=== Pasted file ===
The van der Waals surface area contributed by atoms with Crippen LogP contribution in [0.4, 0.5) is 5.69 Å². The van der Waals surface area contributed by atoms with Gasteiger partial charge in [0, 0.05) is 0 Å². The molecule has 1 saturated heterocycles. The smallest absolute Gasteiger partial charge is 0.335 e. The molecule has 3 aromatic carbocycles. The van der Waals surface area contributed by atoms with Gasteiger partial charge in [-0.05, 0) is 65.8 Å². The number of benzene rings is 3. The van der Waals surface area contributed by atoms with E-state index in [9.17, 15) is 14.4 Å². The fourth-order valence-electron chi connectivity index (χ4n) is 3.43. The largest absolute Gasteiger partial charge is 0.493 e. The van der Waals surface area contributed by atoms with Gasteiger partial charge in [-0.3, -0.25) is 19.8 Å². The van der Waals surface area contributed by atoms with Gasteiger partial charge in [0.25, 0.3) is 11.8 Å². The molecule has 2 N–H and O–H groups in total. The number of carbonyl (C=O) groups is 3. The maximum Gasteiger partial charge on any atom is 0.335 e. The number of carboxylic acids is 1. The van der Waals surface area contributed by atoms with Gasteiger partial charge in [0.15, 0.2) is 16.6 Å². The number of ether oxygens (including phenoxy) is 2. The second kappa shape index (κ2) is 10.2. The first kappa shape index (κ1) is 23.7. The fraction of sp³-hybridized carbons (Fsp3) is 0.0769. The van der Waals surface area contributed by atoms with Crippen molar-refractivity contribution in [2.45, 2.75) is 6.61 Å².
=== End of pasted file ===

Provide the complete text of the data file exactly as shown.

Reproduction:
The van der Waals surface area contributed by atoms with Crippen LogP contribution in [0.4, 0.5) is 5.69 Å². The van der Waals surface area contributed by atoms with Gasteiger partial charge in [0, 0.05) is 0 Å². The molecule has 1 saturated heterocycles. The smallest absolute Gasteiger partial charge is 0.335 e. The molecule has 3 aromatic carbocycles. The van der Waals surface area contributed by atoms with Gasteiger partial charge in [-0.05, 0) is 65.8 Å². The number of benzene rings is 3. The van der Waals surface area contributed by atoms with E-state index in [9.17, 15) is 14.4 Å². The fourth-order valence-electron chi connectivity index (χ4n) is 3.43. The largest absolute Gasteiger partial charge is 0.493 e. The van der Waals surface area contributed by atoms with Gasteiger partial charge in [-0.3, -0.25) is 19.8 Å². The van der Waals surface area contributed by atoms with Gasteiger partial charge in [0.25, 0.3) is 11.8 Å². The molecule has 2 N–H and O–H groups in total. The number of carbonyl (C=O) groups is 3. The maximum Gasteiger partial charge on any atom is 0.335 e. The number of carboxylic acids is 1. The van der Waals surface area contributed by atoms with Gasteiger partial charge in [0.15, 0.2) is 16.6 Å². The number of ether oxygens (including phenoxy) is 2. The second kappa shape index (κ2) is 10.2. The first kappa shape index (κ1) is 23.7. The fraction of sp³-hybridized carbons (Fsp3) is 0.0769. The van der Waals surface area contributed by atoms with Crippen molar-refractivity contribution in [2.45, 2.75) is 6.61 Å².